Larvae ID Requirements: Identifiable from good quality photos, especially where associated with known host plants.
Distribution in North Carolina
Distribution: Coptodisca lucifluella occurs throughout much of eastern North America, from Ontario and Massachusetts, southward to Georgia, and westward to Wisconsin and eastern Texas (Eiseman, 2019). Populations have been introduced in New Mexico, Mexico and Italy. Populations in Italy have shifted hosts to walnuts (Juglans) and have become significant pests in commercial orchards (Bernardo et al., 2015). Our records for North Carolina as of 2021 are from Scotland County in the Coastal Plain and Madison County in the lower mountains.
County Map: Clicking on a county returns the records for the species in that county.
Flight Dates:
 High Mountains (HM) ≥ 4,000 ft.
 Low Mountains (LM) < 4,000 ft.
 Piedmont (Pd)
 Coastal Plain (CP)

Click on graph to enlarge
Immature Dates:
 High Mountains (HM) ≥ 4,000 ft.
 Low Mountains (LM) < 4,000 ft.
 Piedmont (Pd)
 Coastal Plain (CP)

Click on graph to enlarge
Flight Comments: Populations are multivoltine and are active from shortly after the spring leaf-out through September or October. Clemens (1860) found mines with larvae in September and October. Individuals pupated in October, then overwintered and emerged as adults in June.
Habitats and Life History
Habitats: Coptodisca lucifluella is a specialist on hickories and is found is found in a variety of forested habitats with hickories.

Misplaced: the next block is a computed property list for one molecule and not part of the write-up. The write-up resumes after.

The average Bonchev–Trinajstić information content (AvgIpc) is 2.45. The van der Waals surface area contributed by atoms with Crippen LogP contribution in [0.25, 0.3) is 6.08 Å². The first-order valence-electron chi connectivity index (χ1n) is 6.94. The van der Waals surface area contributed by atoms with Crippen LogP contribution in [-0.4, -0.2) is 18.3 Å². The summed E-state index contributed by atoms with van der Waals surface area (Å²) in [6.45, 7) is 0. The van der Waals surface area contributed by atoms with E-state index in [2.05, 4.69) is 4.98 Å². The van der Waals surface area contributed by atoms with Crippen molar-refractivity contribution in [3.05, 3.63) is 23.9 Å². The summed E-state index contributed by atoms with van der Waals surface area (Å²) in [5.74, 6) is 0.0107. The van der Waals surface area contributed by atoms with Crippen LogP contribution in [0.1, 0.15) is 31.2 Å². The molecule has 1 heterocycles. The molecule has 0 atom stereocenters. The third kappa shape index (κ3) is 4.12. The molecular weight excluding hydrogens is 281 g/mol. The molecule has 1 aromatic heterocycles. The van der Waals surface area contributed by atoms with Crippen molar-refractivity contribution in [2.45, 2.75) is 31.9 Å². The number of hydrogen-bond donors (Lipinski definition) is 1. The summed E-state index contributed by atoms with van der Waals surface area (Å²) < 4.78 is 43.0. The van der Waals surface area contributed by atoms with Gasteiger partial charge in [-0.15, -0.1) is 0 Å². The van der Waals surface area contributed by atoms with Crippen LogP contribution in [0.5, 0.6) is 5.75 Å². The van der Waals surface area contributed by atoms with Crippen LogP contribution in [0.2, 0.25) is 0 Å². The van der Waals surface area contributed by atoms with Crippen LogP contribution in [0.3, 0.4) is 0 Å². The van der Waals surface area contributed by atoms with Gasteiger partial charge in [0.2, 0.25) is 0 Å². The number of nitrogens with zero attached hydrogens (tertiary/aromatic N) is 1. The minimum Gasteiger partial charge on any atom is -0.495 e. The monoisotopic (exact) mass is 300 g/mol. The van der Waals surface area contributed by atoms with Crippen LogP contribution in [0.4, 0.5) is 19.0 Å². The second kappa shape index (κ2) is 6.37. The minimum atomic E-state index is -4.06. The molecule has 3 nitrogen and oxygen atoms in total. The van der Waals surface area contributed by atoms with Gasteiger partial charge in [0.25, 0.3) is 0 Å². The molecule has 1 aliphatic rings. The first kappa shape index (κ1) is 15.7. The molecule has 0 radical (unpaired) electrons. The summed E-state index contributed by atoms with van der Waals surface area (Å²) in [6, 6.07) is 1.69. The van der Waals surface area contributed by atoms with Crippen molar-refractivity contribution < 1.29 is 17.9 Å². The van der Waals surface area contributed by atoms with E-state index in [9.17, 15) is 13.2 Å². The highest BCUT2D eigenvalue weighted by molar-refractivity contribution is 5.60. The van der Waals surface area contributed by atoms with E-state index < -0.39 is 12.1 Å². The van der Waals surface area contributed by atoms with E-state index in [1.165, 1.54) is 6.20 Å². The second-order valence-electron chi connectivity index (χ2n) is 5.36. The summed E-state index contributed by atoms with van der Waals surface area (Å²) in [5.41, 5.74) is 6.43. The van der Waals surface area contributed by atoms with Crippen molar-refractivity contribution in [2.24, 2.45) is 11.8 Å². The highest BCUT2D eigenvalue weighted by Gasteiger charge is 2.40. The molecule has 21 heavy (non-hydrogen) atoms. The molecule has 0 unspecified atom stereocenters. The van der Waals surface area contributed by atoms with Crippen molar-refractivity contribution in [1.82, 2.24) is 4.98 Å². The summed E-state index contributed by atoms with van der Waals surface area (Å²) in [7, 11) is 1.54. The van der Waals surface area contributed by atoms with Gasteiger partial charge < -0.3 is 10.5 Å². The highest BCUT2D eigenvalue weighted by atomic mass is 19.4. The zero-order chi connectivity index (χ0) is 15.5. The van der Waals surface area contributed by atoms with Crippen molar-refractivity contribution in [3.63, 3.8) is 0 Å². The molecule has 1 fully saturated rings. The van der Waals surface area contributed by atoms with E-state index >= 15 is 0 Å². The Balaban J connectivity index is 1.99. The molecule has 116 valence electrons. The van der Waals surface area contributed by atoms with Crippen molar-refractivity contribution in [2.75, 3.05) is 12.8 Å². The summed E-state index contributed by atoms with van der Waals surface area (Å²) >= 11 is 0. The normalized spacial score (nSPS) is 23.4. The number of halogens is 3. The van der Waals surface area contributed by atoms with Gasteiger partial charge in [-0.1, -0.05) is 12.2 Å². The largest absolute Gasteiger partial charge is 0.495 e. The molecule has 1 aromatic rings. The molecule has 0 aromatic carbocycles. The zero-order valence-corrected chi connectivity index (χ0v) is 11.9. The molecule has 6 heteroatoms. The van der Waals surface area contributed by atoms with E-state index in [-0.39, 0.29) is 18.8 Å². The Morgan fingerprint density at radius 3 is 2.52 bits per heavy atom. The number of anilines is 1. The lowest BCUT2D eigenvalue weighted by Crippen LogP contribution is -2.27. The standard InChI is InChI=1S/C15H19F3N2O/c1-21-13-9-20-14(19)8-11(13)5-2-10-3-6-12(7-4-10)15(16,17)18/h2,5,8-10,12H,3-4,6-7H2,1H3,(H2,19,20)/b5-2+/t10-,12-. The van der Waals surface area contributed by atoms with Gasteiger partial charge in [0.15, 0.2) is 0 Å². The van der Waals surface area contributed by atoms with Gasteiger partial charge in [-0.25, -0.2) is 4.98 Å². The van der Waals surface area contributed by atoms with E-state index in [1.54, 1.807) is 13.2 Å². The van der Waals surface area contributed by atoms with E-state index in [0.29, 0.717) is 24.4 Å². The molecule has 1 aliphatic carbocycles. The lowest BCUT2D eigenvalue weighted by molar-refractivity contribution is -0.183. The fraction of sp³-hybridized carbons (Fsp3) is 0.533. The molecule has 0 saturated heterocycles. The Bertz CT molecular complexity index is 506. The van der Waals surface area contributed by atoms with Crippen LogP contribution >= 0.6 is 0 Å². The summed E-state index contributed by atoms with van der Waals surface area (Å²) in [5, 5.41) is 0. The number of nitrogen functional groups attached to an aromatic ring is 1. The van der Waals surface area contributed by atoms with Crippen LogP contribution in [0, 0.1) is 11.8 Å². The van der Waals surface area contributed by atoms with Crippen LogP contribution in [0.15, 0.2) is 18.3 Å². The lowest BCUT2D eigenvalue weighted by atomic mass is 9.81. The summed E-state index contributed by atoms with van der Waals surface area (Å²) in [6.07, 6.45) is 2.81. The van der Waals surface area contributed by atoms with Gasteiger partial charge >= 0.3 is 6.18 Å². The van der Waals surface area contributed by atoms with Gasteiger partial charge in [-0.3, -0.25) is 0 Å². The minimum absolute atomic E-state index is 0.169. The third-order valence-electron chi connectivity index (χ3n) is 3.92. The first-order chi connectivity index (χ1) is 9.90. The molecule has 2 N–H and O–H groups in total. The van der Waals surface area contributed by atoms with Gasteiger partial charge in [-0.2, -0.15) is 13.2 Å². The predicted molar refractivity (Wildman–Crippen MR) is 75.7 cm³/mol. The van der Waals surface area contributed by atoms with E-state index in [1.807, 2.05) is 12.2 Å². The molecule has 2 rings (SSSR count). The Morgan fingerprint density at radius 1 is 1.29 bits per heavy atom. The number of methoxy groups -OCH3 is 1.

Larval Host Plants: The known hosts include Pignut Hickory (C. glabra), Pecan (C. illinoinensis), Shagbark Hickory (C. ovata), Mockernut Hickory (C. tomentosa), and Black Hickory (C. texana) further to the west (Eiseman, 2019). This species was recently introduced into Europe where it subsequently switched hosts to walnuts (Bernardo et al., 2015). As of 2021, we have records from Shagbark Hickory and either a Mockernut or Sand Hickory (C. pallida; identity of the host was uncertain).
Observation Methods: Adults occasionally visit lights and the leaf mines are often readily evident on hickory leaves. This species has a very brief generation time and adults have been successfully reared from leaf mines or pupal cases.
Wikipedia
See also Habitat Account for General Oak-Hickory Forests
Status in North Carolina
Natural Heritage Program Status:
Natural Heritage Program Ranks: GNR SU
State Protection:
Comments: We currently do not have sufficient information on the distribution and abundance of this species in North Carolina to assess its conservation status.

 Photo Gallery for Coptodisca lucifluella - No common name

Photos: 6

Recorded by: Jim Petranka, John Petranka, Becky Elkin, and Steve Hall on 2021-09-28
Durham Co.
Comment:
Recorded by: Jim Petranka, John Petranka, Becky Elkin, and Steve Hall on 2021-09-28
Durham Co.
Comment:
Recorded by: Jim Petranka and Becky Elkin on 2021-09-03
Madison Co.
Comment: A pupal case on Shagbark Hickory (see companion photos of the occupied mine).
Recorded by: Jim Petranka and Becky Elkin on 2021-09-03
Madison Co.
Comment: A finished mine with the oval cut-out on Shagbark Hickory (see companion photo of the pupal case).
Recorded by: Jim Petranka and Becky Elkin on 2021-09-03
Madison Co.
Comment: An occupied mine on Shagbark hickory (see companion photos of the completed mine and pupal case).
Recorded by: Charley Eiseman (and Tracy S. Feldman) on 2015-06-02
Scotland Co.
Comment: An adult reared from a widening linear mine on Carya (the species identity was uncertain; it was either C.pallida or C. tomentosa). Photograph by Charley Eiseman.